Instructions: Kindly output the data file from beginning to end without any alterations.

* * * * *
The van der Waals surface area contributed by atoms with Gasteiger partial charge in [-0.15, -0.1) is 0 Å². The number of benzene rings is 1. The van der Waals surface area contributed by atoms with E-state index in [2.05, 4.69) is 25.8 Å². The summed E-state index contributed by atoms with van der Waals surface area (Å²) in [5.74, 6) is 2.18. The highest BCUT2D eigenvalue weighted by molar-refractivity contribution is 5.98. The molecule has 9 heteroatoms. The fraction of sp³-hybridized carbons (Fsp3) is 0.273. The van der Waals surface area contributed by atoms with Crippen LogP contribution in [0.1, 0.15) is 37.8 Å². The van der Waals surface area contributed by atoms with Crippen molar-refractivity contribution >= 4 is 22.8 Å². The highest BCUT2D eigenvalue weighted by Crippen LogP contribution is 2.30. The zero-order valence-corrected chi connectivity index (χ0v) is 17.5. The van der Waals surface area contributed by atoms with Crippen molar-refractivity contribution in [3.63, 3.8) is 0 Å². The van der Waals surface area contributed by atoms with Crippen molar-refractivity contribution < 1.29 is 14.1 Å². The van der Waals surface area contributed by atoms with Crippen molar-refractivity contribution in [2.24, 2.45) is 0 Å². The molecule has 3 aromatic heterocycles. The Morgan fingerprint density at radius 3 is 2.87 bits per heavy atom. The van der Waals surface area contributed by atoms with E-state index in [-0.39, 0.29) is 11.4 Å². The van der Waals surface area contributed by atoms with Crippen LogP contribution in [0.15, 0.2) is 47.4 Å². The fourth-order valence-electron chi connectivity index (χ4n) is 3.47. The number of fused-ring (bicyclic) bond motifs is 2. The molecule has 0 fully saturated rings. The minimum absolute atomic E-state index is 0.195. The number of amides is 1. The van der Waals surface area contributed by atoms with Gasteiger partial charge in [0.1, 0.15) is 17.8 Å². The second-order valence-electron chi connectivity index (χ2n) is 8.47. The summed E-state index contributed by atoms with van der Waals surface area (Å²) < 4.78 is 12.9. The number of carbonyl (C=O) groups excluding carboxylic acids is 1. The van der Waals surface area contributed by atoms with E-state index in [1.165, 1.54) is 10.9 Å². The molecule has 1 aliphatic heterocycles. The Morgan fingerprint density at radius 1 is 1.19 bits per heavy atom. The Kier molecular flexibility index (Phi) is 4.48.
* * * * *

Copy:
The van der Waals surface area contributed by atoms with Gasteiger partial charge in [-0.15, -0.1) is 0 Å². The number of benzene rings is 1. The van der Waals surface area contributed by atoms with E-state index in [2.05, 4.69) is 25.8 Å². The summed E-state index contributed by atoms with van der Waals surface area (Å²) in [5.74, 6) is 2.18. The highest BCUT2D eigenvalue weighted by molar-refractivity contribution is 5.98. The molecule has 9 heteroatoms. The fraction of sp³-hybridized carbons (Fsp3) is 0.273. The van der Waals surface area contributed by atoms with Crippen LogP contribution in [0.1, 0.15) is 37.8 Å². The van der Waals surface area contributed by atoms with Crippen molar-refractivity contribution >= 4 is 22.8 Å². The highest BCUT2D eigenvalue weighted by Crippen LogP contribution is 2.30. The zero-order valence-corrected chi connectivity index (χ0v) is 17.5. The van der Waals surface area contributed by atoms with Crippen molar-refractivity contribution in [3.63, 3.8) is 0 Å². The van der Waals surface area contributed by atoms with Crippen molar-refractivity contribution < 1.29 is 14.1 Å². The van der Waals surface area contributed by atoms with Crippen molar-refractivity contribution in [2.24, 2.45) is 0 Å². The molecule has 3 aromatic heterocycles. The Morgan fingerprint density at radius 3 is 2.87 bits per heavy atom. The van der Waals surface area contributed by atoms with E-state index in [-0.39, 0.29) is 11.4 Å². The van der Waals surface area contributed by atoms with Crippen LogP contribution in [0.15, 0.2) is 47.4 Å². The fourth-order valence-electron chi connectivity index (χ4n) is 3.47. The number of fused-ring (bicyclic) bond motifs is 2. The molecule has 0 fully saturated rings. The minimum absolute atomic E-state index is 0.195. The number of amides is 1. The van der Waals surface area contributed by atoms with Gasteiger partial charge in [0.1, 0.15) is 17.8 Å². The second-order valence-electron chi connectivity index (χ2n) is 8.47. The summed E-state index contributed by atoms with van der Waals surface area (Å²) < 4.78 is 12.9. The number of carbonyl (C=O) groups excluding carboxylic acids is 1. The van der Waals surface area contributed by atoms with E-state index in [1.165, 1.54) is 10.9 Å². The molecule has 1 aliphatic heterocycles. The Morgan fingerprint density at radius 1 is 1.19 bits per heavy atom. The Kier molecular flexibility index (Phi) is 4.48.